- Saute onion, garlic and ginger. In the same skillet, add the onion, garlic and ginger. If the skillet is dry, add a small amount of additional oil.
- Add rest of ingredients. Then add the water, soy sauce and brown sugar, stirring until combined and sugar has dissolved. Bring to a low simmer.
- Return beef to pan. Add the cooked beef back to the sauce, tossing to coat and reducing to low heat. Sauce will thicken in a few minutes. Stir in the chopped scallions.
What to Serve with Mongolian Beef
We like this easy mongolian beef exactly as the recipe is written; however, there are plenty of ways to make it your own.
- Add ins – Some people like a little crunch so you can add slivered almonds. Bamboo shoots or water chestnuts. Sautéed leeks and additional onion or shallot is also the way to go. Baby corns are also a favorite in my house.
- Flavor – I like to add both white onions and scallions (or green onions) to my Mongolian beef sauce to add variety. Add sesame seeds for crunch, or black pepper for a little heat.
- Serving – You can serve this sirloin steak with just about anything you’d like to. The most common is rice or noodles, but feel free to use your imagination.
Storage and Freezing
Storage: You can store any leftovers in an airtight container in the refrigerator. It will stay good for up to five days.
Freezing: You can also easily freeze this stir-fry beef. Store for up to three months. The best way to reheat the next day, reheat in a hot pan on the stove for the best results.
Frequently Asked Questions
You can use arrowroot or cornstarch. But I do suggest using one of them. It can be done plain, but it does help to thicken the sauce. They also help to brown the meat and get a nice sear.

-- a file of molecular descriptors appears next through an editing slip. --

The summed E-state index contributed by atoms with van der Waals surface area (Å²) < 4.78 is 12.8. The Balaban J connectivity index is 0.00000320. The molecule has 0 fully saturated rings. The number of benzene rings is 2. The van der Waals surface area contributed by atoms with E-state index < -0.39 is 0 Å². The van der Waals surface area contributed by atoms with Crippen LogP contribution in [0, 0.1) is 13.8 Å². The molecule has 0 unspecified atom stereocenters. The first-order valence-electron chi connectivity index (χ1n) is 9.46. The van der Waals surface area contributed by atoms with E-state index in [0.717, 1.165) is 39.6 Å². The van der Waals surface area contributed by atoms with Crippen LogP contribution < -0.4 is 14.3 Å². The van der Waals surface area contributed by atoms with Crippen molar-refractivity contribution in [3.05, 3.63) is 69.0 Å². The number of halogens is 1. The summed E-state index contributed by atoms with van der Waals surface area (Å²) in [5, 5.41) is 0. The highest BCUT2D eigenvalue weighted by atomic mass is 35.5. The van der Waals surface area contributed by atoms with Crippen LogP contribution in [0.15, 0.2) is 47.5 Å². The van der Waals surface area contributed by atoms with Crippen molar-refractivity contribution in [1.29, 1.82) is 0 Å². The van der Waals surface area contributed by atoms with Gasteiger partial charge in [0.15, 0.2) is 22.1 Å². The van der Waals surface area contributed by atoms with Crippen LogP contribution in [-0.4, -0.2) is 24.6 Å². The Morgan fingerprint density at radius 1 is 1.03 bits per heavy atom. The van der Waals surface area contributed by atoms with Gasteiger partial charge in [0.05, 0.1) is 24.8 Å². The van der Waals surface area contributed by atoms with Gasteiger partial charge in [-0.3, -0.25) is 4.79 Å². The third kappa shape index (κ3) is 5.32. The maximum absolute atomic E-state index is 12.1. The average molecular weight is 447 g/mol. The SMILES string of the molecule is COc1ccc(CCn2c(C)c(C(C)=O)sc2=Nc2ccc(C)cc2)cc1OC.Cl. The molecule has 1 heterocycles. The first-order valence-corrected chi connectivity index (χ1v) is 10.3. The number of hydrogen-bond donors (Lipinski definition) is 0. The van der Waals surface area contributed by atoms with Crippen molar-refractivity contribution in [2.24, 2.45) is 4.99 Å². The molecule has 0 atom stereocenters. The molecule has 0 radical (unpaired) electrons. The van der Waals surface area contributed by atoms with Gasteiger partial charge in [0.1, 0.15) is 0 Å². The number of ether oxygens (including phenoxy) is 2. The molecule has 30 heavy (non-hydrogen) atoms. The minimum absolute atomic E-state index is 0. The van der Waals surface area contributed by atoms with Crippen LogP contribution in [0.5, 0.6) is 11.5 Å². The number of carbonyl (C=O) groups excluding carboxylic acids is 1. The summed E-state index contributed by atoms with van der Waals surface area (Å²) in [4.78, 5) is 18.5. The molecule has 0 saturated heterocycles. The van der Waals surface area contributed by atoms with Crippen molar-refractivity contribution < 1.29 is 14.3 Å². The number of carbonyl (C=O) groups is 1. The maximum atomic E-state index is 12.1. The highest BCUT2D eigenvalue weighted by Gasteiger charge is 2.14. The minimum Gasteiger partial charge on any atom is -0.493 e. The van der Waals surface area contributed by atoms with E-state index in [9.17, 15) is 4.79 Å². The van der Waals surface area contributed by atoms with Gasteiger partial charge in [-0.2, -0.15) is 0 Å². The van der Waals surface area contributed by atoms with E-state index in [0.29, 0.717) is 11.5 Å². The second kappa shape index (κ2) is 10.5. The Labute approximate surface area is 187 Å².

Because this recipe is made with flour, it does contain gluten. And as stated above, I do recommend using some sort of flour substitute if not using flour. Just check the labels before using.
Generally speaking, meat and vegetable dishes are considered to be low carb, and this dish is almost complete comprised of meat and vegetables. However if you serve this dish with rice, that would bring up the carb count.
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30-Minute Mongolian Beef
- 2 pounds flank steak , thinly sliced
- 1 cup flour
- 1/2 teaspoon garlic powder
- 1/2 teaspoon onion powder
- 1/2 teaspoon coarse kosher salt
- 1/4 cup canola or vegetable oil
- 1 medium white onion , quartered
- 2 teaspoons fresh ginger grated
- 2 teaspoons fresh garlic minced
- 1/2 cup water
- 1/2 cup low sodium soy sauce
- 1/2 cup light brown sugar
- 4 scallions cut into 2 inch pieces
- Cut the beef thinly against the grain. Slices should be about 1/4 inch thick. Trim any large pieces of fat. Dab the beef dry with paper towels and set aside.
- In a large bowl or shallow pie plate, whisk together the flour, garlic powder, onion powder and fine sea salt.
- Dredge the beef slices in flour mixture, shaking off excess flour. Set aside.
- Heat the oil in a large skillet over medium heat. Working in batches so the meat doesn't touch, cook for 4-5 minutes or until the strips are fully cooked and browned on all sides. Remove to a plate and continue with the remaining beef.
- In the same skillet, add the onion, garlic and ginger. If the skillet is dry, add a small amount of additional oil (1-2 teaspoons). Saute for 1-2 minutes.
- Add the water, soy sauce and brown sugar, stirring until combined and sugar has dissolved. Bring to a low simmer.
- Add the cooked beef back to the sauce, tossing to coat and reducing to low heat. Sauce will thicken in 2-4 minutes. Stir in the chopped scallions.
- Serve over rice or a bed of lettuce.
- If you've tried this recipe, come back and let us know how it was in the comments or star ratings.